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European Parliament Elections 2019

  • Text
  • European
  • Parliament
  • Elections
  • Meps
  • Parliamant
  • Brussels
  • Strasbourg
  • Russia
  • Plenary
  • Euobserver
It is difficult to acknowledge you don't know something. A few months ago, several thousand Europeans were asked hundreds of questions for the Eurobarometer poll. One of those questions was: "Do you agree with the statement: 'I understand how the EU works'." Only 10 percent totally disagreed with that statement. Another 29 percent "tended to disagree". Peculiarly, three percent said they did not know whether to agree or disagree.

Negotiations on

Negotiations on legislation are done in the secretive, informal "trilogue" meetings with representatives from the commission, the council and parliament sitting together hammering out compromises. There were 251 trilogues in 2017. Once a consensus is reached, the legislation is then adopted by the council and voted in the parliament's relevant committee and later, the plenary. The parliament is also responsible for electing the president of the European commission. After a European election, EU governments haggle over possible candidates "taking into account" the result of the elections, as the Lisbon Treaty stipulates. Since 2014, the parliament, under the so-called 'Spitzenkandidat' process, has attempted to force governments' hands by pushing them to elect the candidate that manages to secure a majority in the parliament. Candidates for the different commission portfolios also have to go through a parliamentary grilling. WHO ARE THE POWER BROKERS? Some of the most powerful posts in the parliament are quite visible: the president represents the EP in meetings with EU leaders, and participates in key decisions. The leaders of the political groups are key in deciding what gets on the parliament's agenda, who will be members of the committees, deciding on institutional issues, how politically-sensitive topics will be handled, and which party gets to steer important legislative files. The fortnightly Thursday meetings of the "conference of presidents" is the governing body of the parliament. It consists of the president and the political group leaders. A less visible, but no less powerful, hub is the "bureau", which deals with issues relating to the budget, administration, organisation and staff of the EP. Around 8,000 staff work in the parliament, conversing in a total of 24 languages Photo: European Parliament 06 — EUROPEAN PARLIAMANT ELECTIONS 2019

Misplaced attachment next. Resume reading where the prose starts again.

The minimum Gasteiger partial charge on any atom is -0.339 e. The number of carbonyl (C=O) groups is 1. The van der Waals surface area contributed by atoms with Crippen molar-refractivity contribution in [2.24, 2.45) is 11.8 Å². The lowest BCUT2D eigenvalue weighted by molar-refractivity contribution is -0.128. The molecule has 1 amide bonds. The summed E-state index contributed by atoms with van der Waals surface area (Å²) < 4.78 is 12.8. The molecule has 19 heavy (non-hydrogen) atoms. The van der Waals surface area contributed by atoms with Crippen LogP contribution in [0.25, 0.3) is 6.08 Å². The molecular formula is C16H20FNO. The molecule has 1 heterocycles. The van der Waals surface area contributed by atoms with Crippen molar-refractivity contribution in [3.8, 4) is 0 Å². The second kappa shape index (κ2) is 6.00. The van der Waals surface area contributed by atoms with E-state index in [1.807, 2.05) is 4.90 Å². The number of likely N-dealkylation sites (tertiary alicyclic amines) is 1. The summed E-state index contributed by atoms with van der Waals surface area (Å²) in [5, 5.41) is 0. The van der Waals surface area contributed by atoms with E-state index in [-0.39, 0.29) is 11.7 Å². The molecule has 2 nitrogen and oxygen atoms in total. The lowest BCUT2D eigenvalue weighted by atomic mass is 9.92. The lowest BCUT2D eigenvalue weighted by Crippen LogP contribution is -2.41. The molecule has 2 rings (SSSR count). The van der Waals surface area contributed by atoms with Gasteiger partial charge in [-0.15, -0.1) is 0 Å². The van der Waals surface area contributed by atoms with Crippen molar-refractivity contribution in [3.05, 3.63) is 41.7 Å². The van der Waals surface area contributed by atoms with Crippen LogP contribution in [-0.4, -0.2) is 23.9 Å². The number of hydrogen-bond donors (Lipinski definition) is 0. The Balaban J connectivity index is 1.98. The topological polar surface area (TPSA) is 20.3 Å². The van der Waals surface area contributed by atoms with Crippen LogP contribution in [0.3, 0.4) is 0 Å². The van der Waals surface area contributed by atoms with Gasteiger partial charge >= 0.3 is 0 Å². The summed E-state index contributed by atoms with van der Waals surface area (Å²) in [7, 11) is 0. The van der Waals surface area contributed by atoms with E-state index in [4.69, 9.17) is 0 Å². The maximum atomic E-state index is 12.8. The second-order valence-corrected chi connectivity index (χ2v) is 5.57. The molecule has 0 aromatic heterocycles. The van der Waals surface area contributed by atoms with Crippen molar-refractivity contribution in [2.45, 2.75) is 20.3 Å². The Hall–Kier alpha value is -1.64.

The meeting of the bureau, chaired by president Antonio Tajani Photo: European Parliament It is composed of the president, the 14 vicepresidents of the parliament and the five quaestors, responsible for administrative and financial matters. Behind both of these bodies stands the allpowerful secretary-general of the parliament - a post that has been held by the German Klaus Welle since 2009. He is responsible for what gets on the table of the president, the conference of presidents and the bureau. Rapporteurs are MEPs responsible for specific reports on legislative files. They are also key actors as they set the tone for the parliament's position on a specific initiative or issue, and work together with shadow rapporteurs from other political groups in their committee to prepare a common position and then lead negotiations with member states. The election of rapporteurs is done through a complicated points system, in which political party groups bid for a report or a topic, like in an auction. In other cases, groups themselves agree on an appointment. IS IT A TOWER OF BABEL? Almost 8,000 people work in the parliament, either in the administration or attached to political parties and their politicians. Some of them are based in Luxembourg. Altogether, they speak the 24 official languages of the EU, and Brexit will not change that as English will remain one of the official languages. To guarantee the same working conditions for everyone, all documents and debates are available in all the languages. There are 552 possible language combinations, and around 300 staff interpreters and more than 1,500 external accredited interpreters to make sense of it all. For the plenary session weeks, some 700 to 900 interpreters are on hand. The parliament also employs about 700 translators, who monthly translate more than 100,000 pages of documents. 07 — EUROPEAN PARLIAMANT ELECTIONS 2019

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